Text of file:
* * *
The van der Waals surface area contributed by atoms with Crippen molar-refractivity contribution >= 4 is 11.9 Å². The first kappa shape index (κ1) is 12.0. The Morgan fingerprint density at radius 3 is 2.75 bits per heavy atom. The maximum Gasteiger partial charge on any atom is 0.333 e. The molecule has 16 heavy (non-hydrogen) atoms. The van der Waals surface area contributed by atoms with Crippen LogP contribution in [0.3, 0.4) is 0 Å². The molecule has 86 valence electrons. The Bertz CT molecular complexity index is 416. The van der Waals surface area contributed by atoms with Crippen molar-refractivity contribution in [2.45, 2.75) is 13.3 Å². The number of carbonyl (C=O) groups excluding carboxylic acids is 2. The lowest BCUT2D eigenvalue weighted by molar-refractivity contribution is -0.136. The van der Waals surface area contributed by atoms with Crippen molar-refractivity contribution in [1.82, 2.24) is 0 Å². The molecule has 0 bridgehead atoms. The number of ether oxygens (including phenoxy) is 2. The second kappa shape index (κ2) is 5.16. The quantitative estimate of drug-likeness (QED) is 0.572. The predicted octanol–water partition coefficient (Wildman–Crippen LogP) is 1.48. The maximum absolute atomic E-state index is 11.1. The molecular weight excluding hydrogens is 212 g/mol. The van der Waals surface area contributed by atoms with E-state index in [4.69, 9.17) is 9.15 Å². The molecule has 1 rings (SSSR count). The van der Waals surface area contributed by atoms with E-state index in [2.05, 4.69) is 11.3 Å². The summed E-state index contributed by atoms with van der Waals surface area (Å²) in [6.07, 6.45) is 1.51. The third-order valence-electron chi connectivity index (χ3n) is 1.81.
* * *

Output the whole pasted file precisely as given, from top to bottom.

The van der Waals surface area contributed by atoms with Crippen molar-refractivity contribution >= 4 is 11.9 Å². The first kappa shape index (κ1) is 12.0. The Morgan fingerprint density at radius 3 is 2.75 bits per heavy atom. The maximum Gasteiger partial charge on any atom is 0.333 e. The molecule has 16 heavy (non-hydrogen) atoms. The van der Waals surface area contributed by atoms with Crippen LogP contribution in [0.3, 0.4) is 0 Å². The molecule has 86 valence electrons. The Bertz CT molecular complexity index is 416. The van der Waals surface area contributed by atoms with Crippen molar-refractivity contribution in [2.45, 2.75) is 13.3 Å². The number of carbonyl (C=O) groups excluding carboxylic acids is 2. The lowest BCUT2D eigenvalue weighted by molar-refractivity contribution is -0.136. The van der Waals surface area contributed by atoms with Crippen molar-refractivity contribution in [1.82, 2.24) is 0 Å². The molecule has 0 bridgehead atoms. The number of ether oxygens (including phenoxy) is 2. The second kappa shape index (κ2) is 5.16. The quantitative estimate of drug-likeness (QED) is 0.572. The predicted octanol–water partition coefficient (Wildman–Crippen LogP) is 1.48. The maximum absolute atomic E-state index is 11.1. The molecular weight excluding hydrogens is 212 g/mol. The van der Waals surface area contributed by atoms with E-state index in [4.69, 9.17) is 9.15 Å². The molecule has 1 rings (SSSR count). The van der Waals surface area contributed by atoms with E-state index in [2.05, 4.69) is 11.3 Å². The summed E-state index contributed by atoms with van der Waals surface area (Å²) in [6.07, 6.45) is 1.51. The third-order valence-electron chi connectivity index (χ3n) is 1.81.